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Build Your Own Low Cost, High Efficiency Internal Filters
The internal filters described here are simple to construct using readily available, low cost components. They are easily customized to fit any size tank or container, from a plastic shoe box of fry to a planted 20 gallon natural setup.Unlike sponge filters, they do not clog up and stop, or float away when a suction cup stops working. By applying the basic principles of bio-filtration, they can be made to go to work immediately, without waiting weeks for the filter to cycle.
These filters perform both mechanical and biological filtration. Mechanical filtration removes suspended particles by passing water through a porous material that traps the suspended matter. This produces clear water, which may or may not be healthy for fish. In biological filtration, water passes through living colonies of specialized nitrifying bacteria that convert highly toxic ammonia waste to less toxic forms. A filter is considered cycled when enough of these bacteria are present to process the ammonia present in a given tank, keeping it at safe levels for fish and inverts.
Materials needed to construct a filter for a 10 gallon tank:
- Quart size deli container with lid
- PVC pipe and tee or elbow to fit
- Polyester filter floss
- Scrubby, Easter grass, or other high surface area filter media
- Lava rock, pea gravel, Aragonite or other heavy, high surface area medium for ballast
- Drill and razor knife
Cut the lift pipe and fitting assembly so that the top of the lift protrudes a couple inches out of the lid of the deli container used for the filter body. A tee fitting at the bottom end of the lift is best, but I had an elbow on hand here and that also works. Do not use any PVC glue or cleaner. They are toxic. Just securely push the pieces together and they will hold. Drill a hole for the airline near the top of the lift pipe, and cut a hole for the vertical pipe and some holes for water inlets in the lid of the deli container.
Now add the filter media. Here we use an unraveled scrubbie for surface area and to keep the elbow inlet on the bottom gravel free. Then gravel for weight to keep the filter stationary on the bottom. On top of that is the most important layer: used media from a working filter. This seeds the new filter with live bacteria. Then more floss and pebbles. Plastic Easter grass works well in these as it has a large surface area and can be bought for pennies after Easter and used throughout the year.
Tank water flows down into the top of the filter, down through the media where nitrifying bacteria reduce the ammonia content, then into the lift tube and up and back out into the tank. The column of air and water rising up in the lift tube create this flow. Nitrifying bacteria are aerobic, meaning the more oxygen they get the better they perform and reproduce. Flow through this filter can be increased by using a longer lift tube, or a lift tube with a greater diameter. Filter capacity is also increased by using a larger container. Cut off two liter soda bottles work very well in 20 gallon tanks.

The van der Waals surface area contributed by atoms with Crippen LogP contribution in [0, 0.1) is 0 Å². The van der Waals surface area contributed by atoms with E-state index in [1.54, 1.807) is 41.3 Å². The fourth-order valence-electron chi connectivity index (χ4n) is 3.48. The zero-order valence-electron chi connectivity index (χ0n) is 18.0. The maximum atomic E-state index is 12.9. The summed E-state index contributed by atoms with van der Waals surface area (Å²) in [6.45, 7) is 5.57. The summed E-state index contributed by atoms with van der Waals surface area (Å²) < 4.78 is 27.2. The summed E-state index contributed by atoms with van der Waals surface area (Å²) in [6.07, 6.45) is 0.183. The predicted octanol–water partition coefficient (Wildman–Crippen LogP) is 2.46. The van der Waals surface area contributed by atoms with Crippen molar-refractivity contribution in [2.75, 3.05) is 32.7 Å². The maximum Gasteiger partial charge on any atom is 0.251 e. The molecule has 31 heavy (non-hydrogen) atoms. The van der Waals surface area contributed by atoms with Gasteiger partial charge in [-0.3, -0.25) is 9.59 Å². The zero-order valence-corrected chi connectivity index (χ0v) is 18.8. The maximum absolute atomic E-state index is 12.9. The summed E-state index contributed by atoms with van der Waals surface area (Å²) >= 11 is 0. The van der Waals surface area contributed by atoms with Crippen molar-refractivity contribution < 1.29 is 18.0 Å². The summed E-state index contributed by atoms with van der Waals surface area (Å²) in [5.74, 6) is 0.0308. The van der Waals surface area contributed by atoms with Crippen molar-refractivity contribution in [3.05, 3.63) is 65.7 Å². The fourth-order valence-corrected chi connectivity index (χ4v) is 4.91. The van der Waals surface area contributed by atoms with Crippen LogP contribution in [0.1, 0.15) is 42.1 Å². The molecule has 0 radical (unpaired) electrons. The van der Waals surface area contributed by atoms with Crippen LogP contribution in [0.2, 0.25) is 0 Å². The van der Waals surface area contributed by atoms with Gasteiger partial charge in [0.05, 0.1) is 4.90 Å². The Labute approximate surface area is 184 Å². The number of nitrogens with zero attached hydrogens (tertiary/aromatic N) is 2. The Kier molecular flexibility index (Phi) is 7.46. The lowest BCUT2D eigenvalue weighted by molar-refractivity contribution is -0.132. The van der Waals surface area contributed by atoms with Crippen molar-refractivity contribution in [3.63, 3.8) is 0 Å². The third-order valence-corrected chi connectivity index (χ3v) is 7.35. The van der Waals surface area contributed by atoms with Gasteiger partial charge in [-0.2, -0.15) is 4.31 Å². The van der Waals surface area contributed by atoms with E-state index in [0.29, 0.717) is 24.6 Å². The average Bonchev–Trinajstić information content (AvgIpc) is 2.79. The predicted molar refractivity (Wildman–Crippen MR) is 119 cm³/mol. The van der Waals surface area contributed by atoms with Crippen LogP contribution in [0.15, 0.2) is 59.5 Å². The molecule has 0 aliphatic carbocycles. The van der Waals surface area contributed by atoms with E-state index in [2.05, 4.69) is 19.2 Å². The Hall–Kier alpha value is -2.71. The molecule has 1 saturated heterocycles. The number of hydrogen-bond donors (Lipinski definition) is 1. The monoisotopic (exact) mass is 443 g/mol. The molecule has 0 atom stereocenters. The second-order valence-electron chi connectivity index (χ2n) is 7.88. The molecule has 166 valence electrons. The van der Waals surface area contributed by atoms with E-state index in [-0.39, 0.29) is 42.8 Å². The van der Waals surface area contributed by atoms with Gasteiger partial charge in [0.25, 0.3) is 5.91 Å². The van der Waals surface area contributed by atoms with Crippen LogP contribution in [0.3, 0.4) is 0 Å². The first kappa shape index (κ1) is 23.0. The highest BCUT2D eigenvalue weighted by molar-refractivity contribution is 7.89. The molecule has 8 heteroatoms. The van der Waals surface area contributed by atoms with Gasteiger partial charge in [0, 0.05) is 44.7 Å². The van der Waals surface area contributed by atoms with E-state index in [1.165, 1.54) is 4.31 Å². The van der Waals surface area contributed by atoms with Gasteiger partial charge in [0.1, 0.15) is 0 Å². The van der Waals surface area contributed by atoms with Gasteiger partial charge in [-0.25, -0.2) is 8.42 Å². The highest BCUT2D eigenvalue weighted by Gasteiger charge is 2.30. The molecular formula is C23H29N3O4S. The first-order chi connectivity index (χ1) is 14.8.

The air here comes directly out of the open end of the airline. Airstones reduce the bubbling sounds produced by the filter, but also tend to clog up requiring frequent replacement. Even the cut end of an airline can clog, but this is overcome by cutting off the end on a diagonal bias, giving an ovoid as opposed to a circular opening. This diagonal cut also works to keep the airlines in brine shrimp hatcheries from filling with caked salt and stopping up.
[Here summary]This basic filter design is easily adapted to fit most of the small, unorthodox containers so often used to house new killi fry. Here is a mini filter that works in a plastic shoebox:
Fry Food 911 - Instant Green Water
It is important to have the proper, small live foods on hand prior to spawning your fish. That said, in the real world I regularly get 911 emails like this: "Help! My fish spawned and I have no food for the fry!"
If you're going to have really small fry on hand on a regular basis, you should consider keeping a tank or container of green water going to provide first food as needed. If you're caught by surprise and don't have any green water on hand, there is a way to quickly produce a reasonable facsimile. The pictorial here below shows how.
DIY Fry Filter Design
Note: This design for small filters suitable for fry containers and tanks, and the pictures and text below are compliments of Master Aquarist, Lee Van Hyfte.
Mini tank filter a few twists on an old standby design. Thanks go to Ol Larry Botkin from visit a decade or so ago. Miss ya friend!
- 1"-1/2" T
- Used 1/2" PVC cut to 1" long
- Used 1/2" CPVC cut to 4"
- The CPVC pipe was slid through the 1/2" PVC to form a collar to adapt to the 1/2" PVC joint.
- The collar was welded in place.
I utilized the CPVC for the smaller inside diameter than the 1/2" PVC schedule 40. Allowing more lift in the tube.
The T was ground down on bottom and a piece of flat PVC welded in place creating a stable upright platform.
Foam piece will be cut to size and placed in the ends of the T.
Voila mini filters for 1.5gal fry tanks tubs. Now I just have to wait for paint to dry, well PVC cement anyway.
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